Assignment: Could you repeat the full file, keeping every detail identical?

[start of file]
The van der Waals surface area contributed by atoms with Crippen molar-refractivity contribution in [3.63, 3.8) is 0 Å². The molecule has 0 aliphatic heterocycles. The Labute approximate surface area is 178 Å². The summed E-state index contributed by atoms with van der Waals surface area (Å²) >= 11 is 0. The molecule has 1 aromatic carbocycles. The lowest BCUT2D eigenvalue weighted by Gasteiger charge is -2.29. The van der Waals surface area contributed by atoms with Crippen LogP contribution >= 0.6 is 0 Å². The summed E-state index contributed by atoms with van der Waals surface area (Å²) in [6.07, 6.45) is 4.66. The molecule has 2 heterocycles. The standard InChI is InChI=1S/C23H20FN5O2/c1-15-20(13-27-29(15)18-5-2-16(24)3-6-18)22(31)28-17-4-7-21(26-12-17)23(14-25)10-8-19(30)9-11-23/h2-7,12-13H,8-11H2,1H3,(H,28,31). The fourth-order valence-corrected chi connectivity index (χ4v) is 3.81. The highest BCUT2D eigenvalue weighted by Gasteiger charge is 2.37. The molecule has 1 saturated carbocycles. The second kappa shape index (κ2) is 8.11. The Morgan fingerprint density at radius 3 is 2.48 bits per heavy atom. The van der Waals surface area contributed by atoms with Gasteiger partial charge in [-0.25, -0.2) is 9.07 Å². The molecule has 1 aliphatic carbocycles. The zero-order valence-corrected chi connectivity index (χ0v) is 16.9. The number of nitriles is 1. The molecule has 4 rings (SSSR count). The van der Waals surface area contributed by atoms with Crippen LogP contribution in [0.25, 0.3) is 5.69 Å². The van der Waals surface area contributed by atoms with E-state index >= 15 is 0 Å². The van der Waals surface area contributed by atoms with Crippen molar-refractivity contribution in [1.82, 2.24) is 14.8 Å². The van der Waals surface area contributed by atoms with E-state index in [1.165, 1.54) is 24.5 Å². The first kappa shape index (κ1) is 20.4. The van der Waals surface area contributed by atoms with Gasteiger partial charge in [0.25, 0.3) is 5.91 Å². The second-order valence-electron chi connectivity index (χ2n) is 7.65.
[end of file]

The van der Waals surface area contributed by atoms with Crippen molar-refractivity contribution in [3.63, 3.8) is 0 Å². The molecule has 0 aliphatic heterocycles. The Labute approximate surface area is 178 Å². The summed E-state index contributed by atoms with van der Waals surface area (Å²) >= 11 is 0. The molecule has 1 aromatic carbocycles. The lowest BCUT2D eigenvalue weighted by Gasteiger charge is -2.29. The van der Waals surface area contributed by atoms with Crippen LogP contribution >= 0.6 is 0 Å². The summed E-state index contributed by atoms with van der Waals surface area (Å²) in [6.07, 6.45) is 4.66. The molecule has 2 heterocycles. The standard InChI is InChI=1S/C23H20FN5O2/c1-15-20(13-27-29(15)18-5-2-16(24)3-6-18)22(31)28-17-4-7-21(26-12-17)23(14-25)10-8-19(30)9-11-23/h2-7,12-13H,8-11H2,1H3,(H,28,31). The fourth-order valence-corrected chi connectivity index (χ4v) is 3.81. The highest BCUT2D eigenvalue weighted by Gasteiger charge is 2.37. The molecule has 1 saturated carbocycles. The second kappa shape index (κ2) is 8.11. The Morgan fingerprint density at radius 3 is 2.48 bits per heavy atom. The van der Waals surface area contributed by atoms with Gasteiger partial charge in [-0.25, -0.2) is 9.07 Å². The molecule has 1 aliphatic carbocycles. The zero-order valence-corrected chi connectivity index (χ0v) is 16.9. The number of nitriles is 1. The molecule has 4 rings (SSSR count). The van der Waals surface area contributed by atoms with Crippen LogP contribution in [0.25, 0.3) is 5.69 Å². The van der Waals surface area contributed by atoms with E-state index >= 15 is 0 Å². The van der Waals surface area contributed by atoms with Crippen molar-refractivity contribution in [1.82, 2.24) is 14.8 Å². The van der Waals surface area contributed by atoms with E-state index in [1.165, 1.54) is 24.5 Å². The first kappa shape index (κ1) is 20.4. The van der Waals surface area contributed by atoms with Gasteiger partial charge in [0.25, 0.3) is 5.91 Å². The second-order valence-electron chi connectivity index (χ2n) is 7.65.